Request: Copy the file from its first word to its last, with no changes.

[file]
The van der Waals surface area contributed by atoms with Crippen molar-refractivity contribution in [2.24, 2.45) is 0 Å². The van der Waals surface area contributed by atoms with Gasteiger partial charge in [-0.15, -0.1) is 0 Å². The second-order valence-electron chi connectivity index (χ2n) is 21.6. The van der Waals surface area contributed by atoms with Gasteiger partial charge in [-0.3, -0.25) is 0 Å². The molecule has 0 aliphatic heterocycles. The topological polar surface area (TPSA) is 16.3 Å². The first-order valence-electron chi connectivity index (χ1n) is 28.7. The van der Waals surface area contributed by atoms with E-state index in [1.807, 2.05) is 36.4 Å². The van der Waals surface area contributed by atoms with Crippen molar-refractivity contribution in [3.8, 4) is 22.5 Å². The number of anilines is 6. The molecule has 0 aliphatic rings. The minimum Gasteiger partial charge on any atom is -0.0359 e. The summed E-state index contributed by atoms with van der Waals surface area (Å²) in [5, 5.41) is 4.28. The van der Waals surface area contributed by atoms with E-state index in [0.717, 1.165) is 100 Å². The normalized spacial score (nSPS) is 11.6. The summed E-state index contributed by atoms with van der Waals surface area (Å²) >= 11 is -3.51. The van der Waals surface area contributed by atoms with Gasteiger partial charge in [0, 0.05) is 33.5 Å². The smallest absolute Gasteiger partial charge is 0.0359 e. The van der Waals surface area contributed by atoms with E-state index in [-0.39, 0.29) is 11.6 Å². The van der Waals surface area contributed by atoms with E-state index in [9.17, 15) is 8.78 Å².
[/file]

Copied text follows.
The van der Waals surface area contributed by atoms with Crippen molar-refractivity contribution in [2.24, 2.45) is 0 Å². The van der Waals surface area contributed by atoms with Gasteiger partial charge in [-0.15, -0.1) is 0 Å². The second-order valence-electron chi connectivity index (χ2n) is 21.6. The van der Waals surface area contributed by atoms with Gasteiger partial charge in [-0.3, -0.25) is 0 Å². The molecule has 0 aliphatic heterocycles. The topological polar surface area (TPSA) is 16.3 Å². The first-order valence-electron chi connectivity index (χ1n) is 28.7. The van der Waals surface area contributed by atoms with E-state index in [1.807, 2.05) is 36.4 Å². The van der Waals surface area contributed by atoms with Crippen molar-refractivity contribution in [3.8, 4) is 22.5 Å². The number of anilines is 6. The molecule has 0 aliphatic rings. The minimum Gasteiger partial charge on any atom is -0.0359 e. The summed E-state index contributed by atoms with van der Waals surface area (Å²) in [5, 5.41) is 4.28. The van der Waals surface area contributed by atoms with E-state index in [0.717, 1.165) is 100 Å². The normalized spacial score (nSPS) is 11.6. The summed E-state index contributed by atoms with van der Waals surface area (Å²) >= 11 is -3.51. The van der Waals surface area contributed by atoms with Gasteiger partial charge in [0, 0.05) is 33.5 Å². The smallest absolute Gasteiger partial charge is 0.0359 e. The van der Waals surface area contributed by atoms with E-state index in [-0.39, 0.29) is 11.6 Å². The van der Waals surface area contributed by atoms with E-state index in [9.17, 15) is 8.78 Å².